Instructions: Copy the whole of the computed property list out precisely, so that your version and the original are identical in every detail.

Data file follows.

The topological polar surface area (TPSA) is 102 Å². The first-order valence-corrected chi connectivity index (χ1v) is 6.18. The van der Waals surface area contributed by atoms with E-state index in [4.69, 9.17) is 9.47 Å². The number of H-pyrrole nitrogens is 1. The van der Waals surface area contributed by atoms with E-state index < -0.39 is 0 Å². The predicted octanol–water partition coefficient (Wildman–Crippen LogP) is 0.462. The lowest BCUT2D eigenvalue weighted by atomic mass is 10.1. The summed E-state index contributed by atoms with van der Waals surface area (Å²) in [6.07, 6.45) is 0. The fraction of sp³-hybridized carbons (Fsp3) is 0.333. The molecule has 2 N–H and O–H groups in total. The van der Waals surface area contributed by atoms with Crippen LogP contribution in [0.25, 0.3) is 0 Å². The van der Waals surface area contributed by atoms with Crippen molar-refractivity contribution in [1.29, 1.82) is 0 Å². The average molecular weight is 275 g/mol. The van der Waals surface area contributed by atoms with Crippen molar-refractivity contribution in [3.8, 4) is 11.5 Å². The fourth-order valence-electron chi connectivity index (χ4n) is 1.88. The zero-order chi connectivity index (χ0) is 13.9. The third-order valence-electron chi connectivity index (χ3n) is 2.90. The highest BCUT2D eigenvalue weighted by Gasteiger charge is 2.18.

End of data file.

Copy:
The topological polar surface area (TPSA) is 102 Å². The first-order valence-corrected chi connectivity index (χ1v) is 6.18. The van der Waals surface area contributed by atoms with E-state index in [4.69, 9.17) is 9.47 Å². The number of H-pyrrole nitrogens is 1. The van der Waals surface area contributed by atoms with E-state index < -0.39 is 0 Å². The predicted octanol–water partition coefficient (Wildman–Crippen LogP) is 0.462. The lowest BCUT2D eigenvalue weighted by atomic mass is 10.1. The summed E-state index contributed by atoms with van der Waals surface area (Å²) in [6.07, 6.45) is 0. The fraction of sp³-hybridized carbons (Fsp3) is 0.333. The molecule has 2 N–H and O–H groups in total. The van der Waals surface area contributed by atoms with Crippen LogP contribution in [0.25, 0.3) is 0 Å². The van der Waals surface area contributed by atoms with Crippen molar-refractivity contribution in [1.29, 1.82) is 0 Å². The average molecular weight is 275 g/mol. The van der Waals surface area contributed by atoms with Crippen molar-refractivity contribution in [3.8, 4) is 11.5 Å². The fourth-order valence-electron chi connectivity index (χ4n) is 1.88. The zero-order chi connectivity index (χ0) is 13.9. The third-order valence-electron chi connectivity index (χ3n) is 2.90. The highest BCUT2D eigenvalue weighted by Gasteiger charge is 2.18.